11-2 One day the guild of prophets came to Elisha and said, “You can see that this place where we’re living under your leadership is getting cramped—we have no elbow room. Give us permission to go down to the Jordan where each of us will get a log. We’ll build a roomier place.”
Elisha said, “Go ahead.”
3 One of them then said, “Please! Come along with us!”
He said, “Certainly.”
4-5 He went with them. They came to the Jordan and started chopping down trees. As one of them was felling a timber, his axhead flew off and sank in the river.
“Oh no, master!” he cried out. “And it was borrowed!”
6 The Holy Man said, “Where did it sink?”
The man showed him the place.
He cut off a branch and tossed it at the spot. The axhead floated up.
7 “Grab it,” he said. The man reached out and took it.
8 One time when the king of Aram was at war with Israel, after consulting with his officers, he said, “At such and such a place I want an ambush set.”
9 The Holy Man sent a message to the king of Israel: “Watch out when you’re passing this place, because Aram has set an ambush there.”
10 So the king of Israel sent word concerning the place of which the Holy Man had warned him.
This kind of thing happened all the time.
11 The king of Aram was furious over all this. He called his officers together and said, “Tell me, who is leaking information to the king of Israel? Who is the spy in our ranks?”
12 But one of his men said, “No, my master, dear king. It’s not any of us. It’s Elisha the prophet in Israel. He tells the king of Israel everything you say, even what you whisper in your bedroom.”
13 The king said, “Go and find out where he is. I’ll send someone and capture him.”
The report came back, “He’s in Dothan.”
14 Then he dispatched horses and chariots, an impressive fighting force. They came by night and surrounded the city.
15 Early in the morning a servant of the Holy Man got up and went out. Surprise! Horses and chariots surrounding the city! The young man exclaimed, “Oh, master! What shall we do?”
16 He said, “Don’t worry about it—there are more on our side than on their side.”
17 Then Elisha prayed, “O God, open his eyes and let him see.”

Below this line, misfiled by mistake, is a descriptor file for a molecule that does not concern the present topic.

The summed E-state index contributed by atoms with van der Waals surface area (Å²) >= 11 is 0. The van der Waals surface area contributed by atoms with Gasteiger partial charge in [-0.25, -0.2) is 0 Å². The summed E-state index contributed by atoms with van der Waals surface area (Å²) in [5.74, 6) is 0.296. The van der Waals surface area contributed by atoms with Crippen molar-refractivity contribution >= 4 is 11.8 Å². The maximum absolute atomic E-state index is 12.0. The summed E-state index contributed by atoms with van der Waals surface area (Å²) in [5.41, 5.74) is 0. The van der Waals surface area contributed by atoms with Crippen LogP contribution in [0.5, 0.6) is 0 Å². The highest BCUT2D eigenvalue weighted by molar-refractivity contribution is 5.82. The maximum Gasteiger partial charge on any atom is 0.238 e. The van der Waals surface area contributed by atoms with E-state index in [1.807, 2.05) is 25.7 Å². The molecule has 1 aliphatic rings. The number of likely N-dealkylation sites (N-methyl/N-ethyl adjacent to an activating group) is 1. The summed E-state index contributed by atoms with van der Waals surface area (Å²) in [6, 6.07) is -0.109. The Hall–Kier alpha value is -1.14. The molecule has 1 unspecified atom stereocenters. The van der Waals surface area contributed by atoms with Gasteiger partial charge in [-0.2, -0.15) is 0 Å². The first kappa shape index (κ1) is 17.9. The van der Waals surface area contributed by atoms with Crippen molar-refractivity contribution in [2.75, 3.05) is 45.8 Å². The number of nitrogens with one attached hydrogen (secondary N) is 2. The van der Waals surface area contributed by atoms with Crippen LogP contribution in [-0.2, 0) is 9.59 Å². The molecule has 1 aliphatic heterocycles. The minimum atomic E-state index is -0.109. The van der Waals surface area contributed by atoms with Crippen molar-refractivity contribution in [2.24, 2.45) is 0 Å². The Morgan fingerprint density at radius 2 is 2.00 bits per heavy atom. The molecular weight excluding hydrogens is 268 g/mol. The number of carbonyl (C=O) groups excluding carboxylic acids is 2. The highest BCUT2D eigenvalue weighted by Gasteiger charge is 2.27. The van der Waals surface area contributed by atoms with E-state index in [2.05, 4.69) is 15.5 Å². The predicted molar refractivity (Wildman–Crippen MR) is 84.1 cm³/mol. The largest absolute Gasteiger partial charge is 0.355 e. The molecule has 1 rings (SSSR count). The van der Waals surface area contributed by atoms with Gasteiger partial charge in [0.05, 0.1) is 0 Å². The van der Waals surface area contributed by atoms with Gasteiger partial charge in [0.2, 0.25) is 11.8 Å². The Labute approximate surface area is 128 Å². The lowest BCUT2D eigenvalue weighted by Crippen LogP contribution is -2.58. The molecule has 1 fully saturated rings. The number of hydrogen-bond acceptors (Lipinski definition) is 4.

The eyes of the young man were opened and he saw. A wonder! The whole mountainside full of horses and chariots of fire surrounding Elisha!
18 When the Arameans attacked, Elisha prayed to God, “Strike these people blind!” And God struck them blind, just as Elisha said.
19 Then Elisha called out to them, “Not that way! Not this city! Follow me and I’ll lead you to the man you’re looking for.” And he led them into Samaria.
20 As they entered the city, Elisha prayed, “O God, open their eyes so they can see where they are.” God opened their eyes. They looked around—they were trapped in Samaria!
21 When the king of Israel saw them, he said to Elisha, “Father, shall I massacre the lot?”
22 “Not on your life!” said Elisha. “You didn’t lift a hand to capture them, and now you’re going to kill them? No sir, make a feast for them and send them back to their master.”
23 So he prepared a huge feast for them. After they ate and drank their fill he dismissed them. Then they returned home to their master. The raiding bands of Aram didn’t bother Israel anymore.
24-25 At a later time, this: Ben-Hadad king of Aram pulled together his troops and launched a siege on Samaria. This brought on a terrible famine, so bad that food prices soared astronomically. Eighty shekels for a donkey’s head! Five shekels for a bowl of field greens!
26 One day the king of Israel was walking along the city wall. A woman cried out, “Help! Your majesty!”
27 He answered, “If God won’t help you, where on earth can I go for help? To the granary? To the dairy?”
28-29 The king continued, “Tell me your story.”
She said, “This woman came to me and said, ‘Give up your son and we’ll have him for today’s supper; tomorrow we’ll eat my son.’ So we cooked my son and ate him. The next day I told her, ‘Your turn—bring your son so we can have him for supper.’ But she had hidden her son away.”
30-31 When the king heard the woman’s story he ripped apart his robe. Since he was walking on the city wall, everyone saw that next to his skin he was wearing coarse burlap. And he called out, “God do his worst to me—and more—if Elisha son of Shaphat still has a head on his shoulders at this day’s end.”
32 Elisha was sitting at home, the elders sitting with him. The king had already dispatched an executioner, but before the man arrived Elisha spoke to the elders: “Do you know that this murderer has just now sent a man to take off my head? Look, when the executioner arrives, shut the door and lock it. Don’t I even now hear the footsteps of his master behind him?”
33 While he was giving his instructions, the king showed up, accusing, “This trouble is directly from God! And what’s next? I’m fed up with God!”